We recently came across an interesting article on IMVU's engineering blog. That blog is well worth following if you are interested in collaborative virtual environments: IMVU is one of the better social platforms and it constantly involves. They also give back to the open source community (notably through their contributions to Cal3D).
Anyway, the recent article "How to Write an Interactive, 60 Hz Desktop Application" struck a chord. One topic we wanted to spend more time on in the book is how real-time applications are actually structured with respect to operating system facilities. In Chapter 5 we talked about the structure of real-time graphics-heavy applications, and that part of the book talks at several points about abstractions and middleware. There wasn't time to talk or space about specific control architectures.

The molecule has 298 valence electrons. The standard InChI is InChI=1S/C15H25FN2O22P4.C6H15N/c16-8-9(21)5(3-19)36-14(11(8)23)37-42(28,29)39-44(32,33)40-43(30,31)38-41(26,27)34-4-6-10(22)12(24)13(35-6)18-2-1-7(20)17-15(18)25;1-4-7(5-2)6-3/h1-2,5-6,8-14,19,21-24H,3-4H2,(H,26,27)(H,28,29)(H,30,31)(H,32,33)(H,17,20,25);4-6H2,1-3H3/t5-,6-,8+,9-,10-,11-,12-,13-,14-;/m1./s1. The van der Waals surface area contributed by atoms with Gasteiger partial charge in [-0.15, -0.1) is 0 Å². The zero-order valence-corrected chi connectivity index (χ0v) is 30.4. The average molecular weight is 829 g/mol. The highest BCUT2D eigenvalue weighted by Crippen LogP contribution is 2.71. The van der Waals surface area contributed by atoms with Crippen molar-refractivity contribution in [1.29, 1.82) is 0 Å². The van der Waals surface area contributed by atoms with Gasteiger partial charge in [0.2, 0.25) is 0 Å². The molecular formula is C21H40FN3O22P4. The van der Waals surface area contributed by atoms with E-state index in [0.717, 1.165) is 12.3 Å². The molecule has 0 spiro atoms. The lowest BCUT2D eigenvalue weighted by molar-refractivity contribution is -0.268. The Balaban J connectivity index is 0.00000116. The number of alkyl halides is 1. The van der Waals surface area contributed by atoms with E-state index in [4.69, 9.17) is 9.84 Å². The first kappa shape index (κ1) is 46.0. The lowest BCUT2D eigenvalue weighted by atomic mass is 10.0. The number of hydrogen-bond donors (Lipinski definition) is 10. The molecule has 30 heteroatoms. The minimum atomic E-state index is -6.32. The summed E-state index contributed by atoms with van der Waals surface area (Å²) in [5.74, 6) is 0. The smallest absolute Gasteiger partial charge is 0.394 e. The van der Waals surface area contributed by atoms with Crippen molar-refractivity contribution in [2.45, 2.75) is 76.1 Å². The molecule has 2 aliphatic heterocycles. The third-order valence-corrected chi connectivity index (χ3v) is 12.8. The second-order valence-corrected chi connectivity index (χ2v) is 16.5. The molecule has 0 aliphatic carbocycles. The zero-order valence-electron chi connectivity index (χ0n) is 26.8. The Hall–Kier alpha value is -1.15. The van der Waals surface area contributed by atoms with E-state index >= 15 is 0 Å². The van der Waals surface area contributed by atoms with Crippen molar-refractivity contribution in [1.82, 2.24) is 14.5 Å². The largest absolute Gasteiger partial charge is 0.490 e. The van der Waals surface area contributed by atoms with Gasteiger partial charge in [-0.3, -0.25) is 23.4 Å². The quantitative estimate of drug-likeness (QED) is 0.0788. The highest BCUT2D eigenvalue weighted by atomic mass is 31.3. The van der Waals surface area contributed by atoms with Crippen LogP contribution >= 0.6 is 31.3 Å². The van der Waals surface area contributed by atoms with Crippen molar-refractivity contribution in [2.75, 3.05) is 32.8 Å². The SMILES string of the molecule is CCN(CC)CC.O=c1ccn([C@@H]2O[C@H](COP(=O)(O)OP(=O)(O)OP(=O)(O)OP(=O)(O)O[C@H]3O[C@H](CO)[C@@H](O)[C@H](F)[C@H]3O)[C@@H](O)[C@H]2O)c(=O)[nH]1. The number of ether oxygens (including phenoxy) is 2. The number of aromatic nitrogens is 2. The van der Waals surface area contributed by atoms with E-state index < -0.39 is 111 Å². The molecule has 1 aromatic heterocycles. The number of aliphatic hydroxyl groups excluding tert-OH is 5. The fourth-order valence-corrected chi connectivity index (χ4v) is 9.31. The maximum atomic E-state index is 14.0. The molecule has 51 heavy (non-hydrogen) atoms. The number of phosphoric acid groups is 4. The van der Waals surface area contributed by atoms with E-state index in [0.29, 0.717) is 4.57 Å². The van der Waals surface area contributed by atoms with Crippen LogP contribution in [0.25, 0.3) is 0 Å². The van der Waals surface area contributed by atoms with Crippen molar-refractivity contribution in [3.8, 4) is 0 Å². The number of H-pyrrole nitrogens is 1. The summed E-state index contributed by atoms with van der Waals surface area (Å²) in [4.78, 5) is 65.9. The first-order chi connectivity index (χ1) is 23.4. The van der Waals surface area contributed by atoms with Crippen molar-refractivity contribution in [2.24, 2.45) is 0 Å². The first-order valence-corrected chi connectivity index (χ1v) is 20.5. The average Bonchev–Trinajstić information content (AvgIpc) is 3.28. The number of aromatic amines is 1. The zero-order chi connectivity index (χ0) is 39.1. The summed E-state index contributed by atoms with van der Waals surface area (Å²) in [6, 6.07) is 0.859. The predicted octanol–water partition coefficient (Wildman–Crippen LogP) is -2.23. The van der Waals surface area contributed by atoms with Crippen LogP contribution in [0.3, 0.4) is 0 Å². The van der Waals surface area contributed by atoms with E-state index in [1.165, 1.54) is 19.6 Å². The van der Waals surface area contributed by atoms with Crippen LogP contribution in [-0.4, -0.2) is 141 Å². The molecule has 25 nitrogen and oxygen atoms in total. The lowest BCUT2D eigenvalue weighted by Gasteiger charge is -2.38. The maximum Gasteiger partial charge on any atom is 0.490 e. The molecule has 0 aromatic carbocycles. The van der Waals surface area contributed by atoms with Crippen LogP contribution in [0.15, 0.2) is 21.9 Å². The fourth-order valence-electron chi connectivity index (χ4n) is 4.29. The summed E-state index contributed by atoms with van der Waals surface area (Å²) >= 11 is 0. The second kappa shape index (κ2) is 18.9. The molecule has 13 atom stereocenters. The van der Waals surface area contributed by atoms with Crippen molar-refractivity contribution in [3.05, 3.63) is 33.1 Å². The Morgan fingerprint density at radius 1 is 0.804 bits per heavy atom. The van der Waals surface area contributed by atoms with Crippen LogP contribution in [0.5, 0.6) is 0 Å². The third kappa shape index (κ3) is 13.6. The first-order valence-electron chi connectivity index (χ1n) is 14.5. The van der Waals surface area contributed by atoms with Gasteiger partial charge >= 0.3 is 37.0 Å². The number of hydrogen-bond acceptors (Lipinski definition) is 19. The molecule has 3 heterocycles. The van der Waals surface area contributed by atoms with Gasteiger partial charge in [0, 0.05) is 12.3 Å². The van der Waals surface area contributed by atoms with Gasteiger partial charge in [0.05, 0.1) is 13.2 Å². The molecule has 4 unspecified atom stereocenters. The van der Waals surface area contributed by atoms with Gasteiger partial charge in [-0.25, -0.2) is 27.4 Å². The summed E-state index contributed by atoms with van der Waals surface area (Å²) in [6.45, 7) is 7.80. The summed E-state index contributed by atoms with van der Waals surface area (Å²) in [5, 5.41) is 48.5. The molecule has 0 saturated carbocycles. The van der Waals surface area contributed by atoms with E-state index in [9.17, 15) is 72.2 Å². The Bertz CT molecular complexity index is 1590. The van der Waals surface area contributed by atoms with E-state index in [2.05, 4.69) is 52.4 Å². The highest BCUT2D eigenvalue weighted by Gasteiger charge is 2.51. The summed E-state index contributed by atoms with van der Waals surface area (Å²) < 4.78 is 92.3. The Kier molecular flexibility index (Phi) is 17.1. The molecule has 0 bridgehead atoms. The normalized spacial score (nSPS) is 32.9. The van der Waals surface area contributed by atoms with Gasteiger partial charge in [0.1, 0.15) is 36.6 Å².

The article on IMVU's blog does a good job of studying one particular programming paradigm: the Windows event loop. How should you structure the event loop to avoid blocking or waiting for simulation, and thus maintain a high frame-rate. Multithreading might be one answer. You could use higher-level APIs that hide the event loop, but it is important to understand the underlying event processing.
Anyway, the article is well worth a look. If we get time, we'll encode their final suggestion in to one of our boid test programs.